THROWBACK THURSDAY | Gio Savarese, Tony Meola Help Guide Long Island Rough Riders To Title

The current NASL coaches were key members of the Rough Riders side that won the 1995 USISL title
Matthew Levine (@NASLInsider} | Jan 7, 2016

Giovanni Savarese and Tony Meola are busy at work putting together their rosters for the 2016 NASL Season. Savarese is coming off his second title in three seasons with the New York Cosmos, while Meola embarks on his head-coaching debut with Jacksonville Armada FC.

The twosome, though, were part of one of the most memorable rosters assembled for a professional team in the New York area: the Long Island Rough Riders.

The 1995 team that competed in the U.S. Interregional Soccer League (USISL) included Chris Armas, Jim Rooney (Meola’s assistant in Jacksonville) to go along with Savarese and Meola. Other members of the roster included Paul Riley, who recently coached the NWSL’s Portland Thorns and Richard Nuttall, who has been Hofstra’s men’s soccer coach for more than 25 years, as well as Jamaican national team captain Paul Davis, who was the lone player that didn’t have ties to the area.

“Back then that league was, for lack of a better term, very localized,” Meola told “Now it’s changed a little bit.

“That particular group shows how strong the sport was in the Northeast at the time. I’m sure if you put a league together that way now, you’d get some similar results.”

The result was winning the league title of the top league in the country at the time. Built off of strong play from Savarese, who scored 23 league goals and would become the regular-season and playoff MVP, and Meola’s goalkeeping, it was the atmosphere around the team that contributed most to its success.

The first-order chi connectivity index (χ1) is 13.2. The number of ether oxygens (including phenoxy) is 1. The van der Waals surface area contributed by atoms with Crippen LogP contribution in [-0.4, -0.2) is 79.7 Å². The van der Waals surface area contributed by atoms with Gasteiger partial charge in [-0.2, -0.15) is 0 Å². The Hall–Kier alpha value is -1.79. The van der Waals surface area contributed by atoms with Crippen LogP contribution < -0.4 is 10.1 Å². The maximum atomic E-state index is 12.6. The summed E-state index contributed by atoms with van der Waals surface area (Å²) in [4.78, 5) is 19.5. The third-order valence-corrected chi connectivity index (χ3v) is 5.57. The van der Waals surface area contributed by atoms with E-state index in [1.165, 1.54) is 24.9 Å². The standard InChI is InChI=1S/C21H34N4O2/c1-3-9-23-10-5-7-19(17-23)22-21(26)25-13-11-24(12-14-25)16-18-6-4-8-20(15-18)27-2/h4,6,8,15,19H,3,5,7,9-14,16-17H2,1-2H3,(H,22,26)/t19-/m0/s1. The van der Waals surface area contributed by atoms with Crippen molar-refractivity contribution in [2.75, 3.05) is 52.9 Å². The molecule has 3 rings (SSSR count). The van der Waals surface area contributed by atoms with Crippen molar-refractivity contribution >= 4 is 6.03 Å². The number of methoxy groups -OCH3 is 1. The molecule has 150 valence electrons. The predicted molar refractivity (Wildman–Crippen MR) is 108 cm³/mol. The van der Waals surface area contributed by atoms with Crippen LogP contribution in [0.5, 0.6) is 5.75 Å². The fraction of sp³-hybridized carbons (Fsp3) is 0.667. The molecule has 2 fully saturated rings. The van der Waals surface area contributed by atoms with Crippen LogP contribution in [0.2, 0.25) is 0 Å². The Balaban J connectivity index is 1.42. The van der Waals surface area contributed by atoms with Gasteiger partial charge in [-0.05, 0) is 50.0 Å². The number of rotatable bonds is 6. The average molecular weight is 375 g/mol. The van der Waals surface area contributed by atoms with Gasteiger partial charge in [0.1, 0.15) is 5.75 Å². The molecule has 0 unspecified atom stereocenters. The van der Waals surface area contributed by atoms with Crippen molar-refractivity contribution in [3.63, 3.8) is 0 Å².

“It was a very good team, but the best part of the team, more than the talent, was the camaraderie,” Savarese said. “We were a true family-oriented club and that made us champions in the end. All credit to everyone involved because it was a very good experience.”

Meola echoed that sentiment wholeheartedly: “I look back at that team and the one thing that sticks out – and I’m sure everyone on that team will tell you the same thing because I’ve spoken to Jimmy [Rooney] about it, Alfonso Mondelo about it, and I’ve had the conversation with Gio over the years about it – was the culture on that team. Everyone fought for each other, loved being around each other. It was a good group of guys. We had one mission – of course it’s the same mission that everyone in the league has – to win a championship.”

Meola gave credit to Mondelo, who was the head coach of the Rough Riders during the title-winning season.

“He created an atmosphere that guys couldn’t wait to get there and guys didn’t want to leave,” Meola said. “We couldn’t wait to compete and go on the road with each other and win away games. It was one of those groups, and you don’t get it all the time, but the more time we spent with each other the more we enjoyed each other when often times that doesn’t happen.”